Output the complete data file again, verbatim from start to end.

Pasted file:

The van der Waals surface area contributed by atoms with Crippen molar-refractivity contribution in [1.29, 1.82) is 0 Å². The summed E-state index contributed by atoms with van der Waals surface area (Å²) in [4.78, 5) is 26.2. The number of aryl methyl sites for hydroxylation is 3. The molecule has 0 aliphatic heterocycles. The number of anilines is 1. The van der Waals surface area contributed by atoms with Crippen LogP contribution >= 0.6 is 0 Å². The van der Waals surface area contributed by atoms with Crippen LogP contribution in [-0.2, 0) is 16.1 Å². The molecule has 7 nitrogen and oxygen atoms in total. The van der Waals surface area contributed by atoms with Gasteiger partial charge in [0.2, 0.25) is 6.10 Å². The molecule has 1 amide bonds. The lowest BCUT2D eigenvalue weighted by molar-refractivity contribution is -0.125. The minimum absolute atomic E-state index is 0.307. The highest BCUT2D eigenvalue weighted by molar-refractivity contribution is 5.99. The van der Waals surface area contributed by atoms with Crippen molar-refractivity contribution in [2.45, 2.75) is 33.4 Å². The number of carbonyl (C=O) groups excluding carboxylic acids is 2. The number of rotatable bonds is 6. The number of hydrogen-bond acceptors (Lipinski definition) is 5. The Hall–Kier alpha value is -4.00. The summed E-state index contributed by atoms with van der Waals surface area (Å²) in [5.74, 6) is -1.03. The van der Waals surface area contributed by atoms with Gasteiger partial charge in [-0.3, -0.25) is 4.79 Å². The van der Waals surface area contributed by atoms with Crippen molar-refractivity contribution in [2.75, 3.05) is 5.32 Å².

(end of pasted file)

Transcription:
The van der Waals surface area contributed by atoms with Crippen molar-refractivity contribution in [1.29, 1.82) is 0 Å². The summed E-state index contributed by atoms with van der Waals surface area (Å²) in [4.78, 5) is 26.2. The number of aryl methyl sites for hydroxylation is 3. The molecule has 0 aliphatic heterocycles. The number of anilines is 1. The van der Waals surface area contributed by atoms with Crippen LogP contribution >= 0.6 is 0 Å². The van der Waals surface area contributed by atoms with Crippen LogP contribution in [-0.2, 0) is 16.1 Å². The molecule has 7 nitrogen and oxygen atoms in total. The van der Waals surface area contributed by atoms with Gasteiger partial charge in [0.2, 0.25) is 6.10 Å². The molecule has 1 amide bonds. The lowest BCUT2D eigenvalue weighted by molar-refractivity contribution is -0.125. The minimum absolute atomic E-state index is 0.307. The highest BCUT2D eigenvalue weighted by molar-refractivity contribution is 5.99. The van der Waals surface area contributed by atoms with Crippen molar-refractivity contribution in [2.45, 2.75) is 33.4 Å². The number of carbonyl (C=O) groups excluding carboxylic acids is 2. The number of rotatable bonds is 6. The number of hydrogen-bond acceptors (Lipinski definition) is 5. The Hall–Kier alpha value is -4.00. The summed E-state index contributed by atoms with van der Waals surface area (Å²) in [5.74, 6) is -1.03. The van der Waals surface area contributed by atoms with Gasteiger partial charge in [-0.3, -0.25) is 4.79 Å². The van der Waals surface area contributed by atoms with Crippen molar-refractivity contribution in [2.75, 3.05) is 5.32 Å².